Farley Mowat is what every scientist should be; dry, sarcastic, clinical, hilarious, and not afraid to eat mice. The biologist who spent two years in the Arctic wild won me over with his warm descriptions of the wolf family he watches (George, Angelina, and Uncle Albert). Brilliantly funny and informative!
16 of 19 found the following review helpful:
Three Stars for Entertainment, Zero for veracitySep 16, 2006
By William Reich
I can't believe all the reviewers gushing about this book. It is propaganda, propaganda for a good cause. But, like all propaganda, it is not bound by truth or even by facts.
Mowat has never tried to refute the claims, well-documented claims, that he never did the research and never spent the time with the wolves that he describes in this book. He is telling people what he thinks they need to hear so as to protect the wolves. Well, I would like to see wolves protected also. But real wolves, not the wolf-clowns that he invented for this book.
Real wolf researchers, see Mech among others, were never convinced that Mowat was saying anything real about wolves. They liked the impact the book had on the public consciousness but they knew nonsense when they saw it.
Real-world wolves were not the cause of the caribou population decline, as the Canadian government seems to have believed. But they do hunt caribou. They tend to hunt the largest prey available. Not to the exclusion of other prey but that seems to be their preference. In Wood Buffalo National Park up in Canada, they hunt bison. Where moose are available, they don't hunt elk as much. When any of the big ungulates are available, they tend to leave whitetail deer or mule deer alone, except fot the occasional kill of opportunity. Somewhere, sometime, a wolf killed and ate mice. But they don't make a habit of it.
Ths sad thing is that this book was written for a wonderful reason and helped wean people from one false picture of wolves. However, it spread a different false picture of wolves and needs to be shown for what it is. Of course, the book is a great read and I would recommend it to anyone who wanted a neat fictional book to kill some time.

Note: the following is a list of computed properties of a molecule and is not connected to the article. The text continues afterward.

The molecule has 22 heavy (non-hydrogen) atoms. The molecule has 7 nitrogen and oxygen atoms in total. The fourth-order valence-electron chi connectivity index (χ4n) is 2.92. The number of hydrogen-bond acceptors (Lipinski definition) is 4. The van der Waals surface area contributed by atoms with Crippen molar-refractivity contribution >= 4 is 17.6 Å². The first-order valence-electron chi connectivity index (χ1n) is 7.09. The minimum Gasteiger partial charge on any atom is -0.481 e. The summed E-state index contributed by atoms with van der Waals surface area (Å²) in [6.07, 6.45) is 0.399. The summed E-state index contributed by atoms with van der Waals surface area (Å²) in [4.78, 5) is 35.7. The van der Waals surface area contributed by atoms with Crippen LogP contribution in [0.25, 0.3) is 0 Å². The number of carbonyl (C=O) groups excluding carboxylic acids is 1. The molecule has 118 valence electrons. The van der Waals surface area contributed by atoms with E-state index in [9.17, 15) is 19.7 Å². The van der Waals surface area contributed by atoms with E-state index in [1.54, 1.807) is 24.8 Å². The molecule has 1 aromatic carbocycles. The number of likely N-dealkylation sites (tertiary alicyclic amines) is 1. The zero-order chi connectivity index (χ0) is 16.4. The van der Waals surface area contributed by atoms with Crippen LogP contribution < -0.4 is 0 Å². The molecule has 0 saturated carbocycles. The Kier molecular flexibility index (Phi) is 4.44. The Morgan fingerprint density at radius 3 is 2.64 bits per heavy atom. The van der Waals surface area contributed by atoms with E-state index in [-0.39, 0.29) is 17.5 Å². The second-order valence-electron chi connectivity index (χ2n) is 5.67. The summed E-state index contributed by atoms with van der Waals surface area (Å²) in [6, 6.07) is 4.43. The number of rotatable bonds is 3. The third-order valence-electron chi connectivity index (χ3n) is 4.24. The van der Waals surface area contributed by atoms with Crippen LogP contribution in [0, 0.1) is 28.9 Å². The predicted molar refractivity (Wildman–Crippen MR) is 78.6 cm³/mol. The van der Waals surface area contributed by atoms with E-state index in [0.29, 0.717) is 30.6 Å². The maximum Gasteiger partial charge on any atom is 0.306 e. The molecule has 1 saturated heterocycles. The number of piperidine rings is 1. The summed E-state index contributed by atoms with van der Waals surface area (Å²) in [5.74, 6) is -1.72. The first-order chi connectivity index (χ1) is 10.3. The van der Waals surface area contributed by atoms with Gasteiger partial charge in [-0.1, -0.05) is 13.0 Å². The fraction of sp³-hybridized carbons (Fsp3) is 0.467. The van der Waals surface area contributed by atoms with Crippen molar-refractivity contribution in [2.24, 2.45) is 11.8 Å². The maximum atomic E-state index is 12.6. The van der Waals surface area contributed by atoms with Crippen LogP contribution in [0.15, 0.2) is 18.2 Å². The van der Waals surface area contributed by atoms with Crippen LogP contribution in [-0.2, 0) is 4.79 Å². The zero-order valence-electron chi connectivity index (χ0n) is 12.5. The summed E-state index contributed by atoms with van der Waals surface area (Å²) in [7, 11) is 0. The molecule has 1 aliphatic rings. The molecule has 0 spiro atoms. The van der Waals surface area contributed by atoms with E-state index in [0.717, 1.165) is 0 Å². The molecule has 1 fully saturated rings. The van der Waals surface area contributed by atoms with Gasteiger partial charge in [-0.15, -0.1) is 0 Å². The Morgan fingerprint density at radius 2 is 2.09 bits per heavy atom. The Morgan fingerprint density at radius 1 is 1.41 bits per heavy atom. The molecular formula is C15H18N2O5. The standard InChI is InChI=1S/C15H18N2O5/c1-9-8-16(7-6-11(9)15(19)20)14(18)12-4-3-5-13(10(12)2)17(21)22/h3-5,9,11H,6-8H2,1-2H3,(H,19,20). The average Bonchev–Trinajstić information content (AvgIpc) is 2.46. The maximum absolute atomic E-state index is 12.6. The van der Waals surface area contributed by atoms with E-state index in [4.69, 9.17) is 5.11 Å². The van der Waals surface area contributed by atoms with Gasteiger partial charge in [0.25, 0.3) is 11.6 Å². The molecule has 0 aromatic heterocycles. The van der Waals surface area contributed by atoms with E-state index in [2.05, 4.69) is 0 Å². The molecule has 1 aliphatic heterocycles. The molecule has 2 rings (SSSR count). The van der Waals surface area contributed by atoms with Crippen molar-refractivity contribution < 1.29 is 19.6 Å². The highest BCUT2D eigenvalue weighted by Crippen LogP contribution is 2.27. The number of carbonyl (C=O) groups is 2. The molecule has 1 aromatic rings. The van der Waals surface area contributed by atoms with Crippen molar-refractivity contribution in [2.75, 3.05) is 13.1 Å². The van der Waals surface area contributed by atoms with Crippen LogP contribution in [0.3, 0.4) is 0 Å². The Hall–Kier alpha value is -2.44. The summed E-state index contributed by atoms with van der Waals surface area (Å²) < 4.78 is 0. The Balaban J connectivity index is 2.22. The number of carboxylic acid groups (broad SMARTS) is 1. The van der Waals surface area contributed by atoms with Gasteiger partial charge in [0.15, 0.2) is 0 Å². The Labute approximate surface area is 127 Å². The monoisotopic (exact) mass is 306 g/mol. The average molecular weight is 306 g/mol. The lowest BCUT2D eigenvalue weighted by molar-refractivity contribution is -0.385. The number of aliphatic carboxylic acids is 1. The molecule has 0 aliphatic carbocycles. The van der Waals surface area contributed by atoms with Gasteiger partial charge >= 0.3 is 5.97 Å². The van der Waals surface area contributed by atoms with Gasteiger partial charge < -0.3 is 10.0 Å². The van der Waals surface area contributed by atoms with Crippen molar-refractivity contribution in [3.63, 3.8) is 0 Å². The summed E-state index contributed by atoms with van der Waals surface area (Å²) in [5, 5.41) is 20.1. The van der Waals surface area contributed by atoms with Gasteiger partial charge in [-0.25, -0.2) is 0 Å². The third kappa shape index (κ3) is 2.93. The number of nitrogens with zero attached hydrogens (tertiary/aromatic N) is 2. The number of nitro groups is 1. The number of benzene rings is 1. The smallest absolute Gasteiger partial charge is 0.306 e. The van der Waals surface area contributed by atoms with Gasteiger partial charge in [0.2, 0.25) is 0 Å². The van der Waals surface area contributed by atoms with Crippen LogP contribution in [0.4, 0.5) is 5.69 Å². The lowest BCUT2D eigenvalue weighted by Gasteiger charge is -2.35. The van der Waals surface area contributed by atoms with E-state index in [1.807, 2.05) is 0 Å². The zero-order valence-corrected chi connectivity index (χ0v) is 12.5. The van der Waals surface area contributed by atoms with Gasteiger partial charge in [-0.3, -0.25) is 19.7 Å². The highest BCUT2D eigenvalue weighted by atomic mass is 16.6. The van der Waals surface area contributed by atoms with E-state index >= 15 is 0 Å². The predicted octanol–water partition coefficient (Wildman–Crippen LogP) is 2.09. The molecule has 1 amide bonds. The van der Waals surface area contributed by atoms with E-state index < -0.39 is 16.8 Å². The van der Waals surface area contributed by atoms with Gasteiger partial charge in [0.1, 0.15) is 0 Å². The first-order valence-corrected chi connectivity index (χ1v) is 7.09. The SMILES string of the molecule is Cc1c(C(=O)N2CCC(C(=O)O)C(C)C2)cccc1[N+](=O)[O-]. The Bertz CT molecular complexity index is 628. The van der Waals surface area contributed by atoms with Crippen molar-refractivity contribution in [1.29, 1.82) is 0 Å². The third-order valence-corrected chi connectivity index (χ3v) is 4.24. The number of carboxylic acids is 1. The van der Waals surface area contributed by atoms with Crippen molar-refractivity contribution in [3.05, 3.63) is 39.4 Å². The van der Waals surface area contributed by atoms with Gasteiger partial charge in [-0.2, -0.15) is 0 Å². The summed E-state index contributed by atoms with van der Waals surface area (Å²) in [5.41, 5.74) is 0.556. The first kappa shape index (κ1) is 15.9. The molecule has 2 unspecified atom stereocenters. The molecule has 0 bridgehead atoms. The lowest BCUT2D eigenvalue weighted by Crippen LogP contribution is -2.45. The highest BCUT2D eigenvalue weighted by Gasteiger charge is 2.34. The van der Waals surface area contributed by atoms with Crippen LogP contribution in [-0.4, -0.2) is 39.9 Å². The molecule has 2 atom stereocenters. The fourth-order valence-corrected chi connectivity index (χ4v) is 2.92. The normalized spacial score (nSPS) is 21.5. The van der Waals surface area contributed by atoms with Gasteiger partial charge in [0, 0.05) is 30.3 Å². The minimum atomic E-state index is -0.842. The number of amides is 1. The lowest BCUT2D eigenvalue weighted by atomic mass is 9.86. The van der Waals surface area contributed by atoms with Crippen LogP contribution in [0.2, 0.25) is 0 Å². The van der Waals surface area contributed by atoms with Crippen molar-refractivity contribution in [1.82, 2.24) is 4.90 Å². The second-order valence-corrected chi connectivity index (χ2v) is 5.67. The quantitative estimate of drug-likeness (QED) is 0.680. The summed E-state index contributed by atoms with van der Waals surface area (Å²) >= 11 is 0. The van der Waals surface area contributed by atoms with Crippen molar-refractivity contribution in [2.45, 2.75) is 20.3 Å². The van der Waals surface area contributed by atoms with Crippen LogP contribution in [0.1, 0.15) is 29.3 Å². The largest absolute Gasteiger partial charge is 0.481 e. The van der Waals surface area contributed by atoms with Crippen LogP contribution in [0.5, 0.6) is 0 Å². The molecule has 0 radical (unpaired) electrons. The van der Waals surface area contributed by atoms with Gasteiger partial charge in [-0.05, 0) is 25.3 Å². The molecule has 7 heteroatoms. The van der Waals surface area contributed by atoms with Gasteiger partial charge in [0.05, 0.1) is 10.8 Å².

13 of 15 found the following review helpful:
Good addition to the conservationist's repertoire.Oct 04, 1999
Though Mowat's experience with wolves occurred over 30 years ago, it managed to captivate my interest and provide me additional insight to a species I am very concerned about. As a short novel, I wasn't sure whether Mowat intended his narrative to be that of a scientific account or a "coming to terms" with the human/wolf spiritual experience. Either way, it was in parts both vastly entertaining as well as intellectually well-grounded and thoughtful. Anyone concerned about the constant perpetuation of negative myths about wolves in our or any culture should read as much as possible about wolves in order to begin to understand where society has wronged such an intelligent, special animal. Mowat's book is an excellent source of information for the conservationist seeking a view into the lives of an artic wolf family, as well as for the reader who may have no idea how unfairly ostracized this species has been--30 years ago or not, the concepts of human encroachment, unfounded hatred and unjustified blame are alive today, as is human's preoccupation with pest control in the name of profits.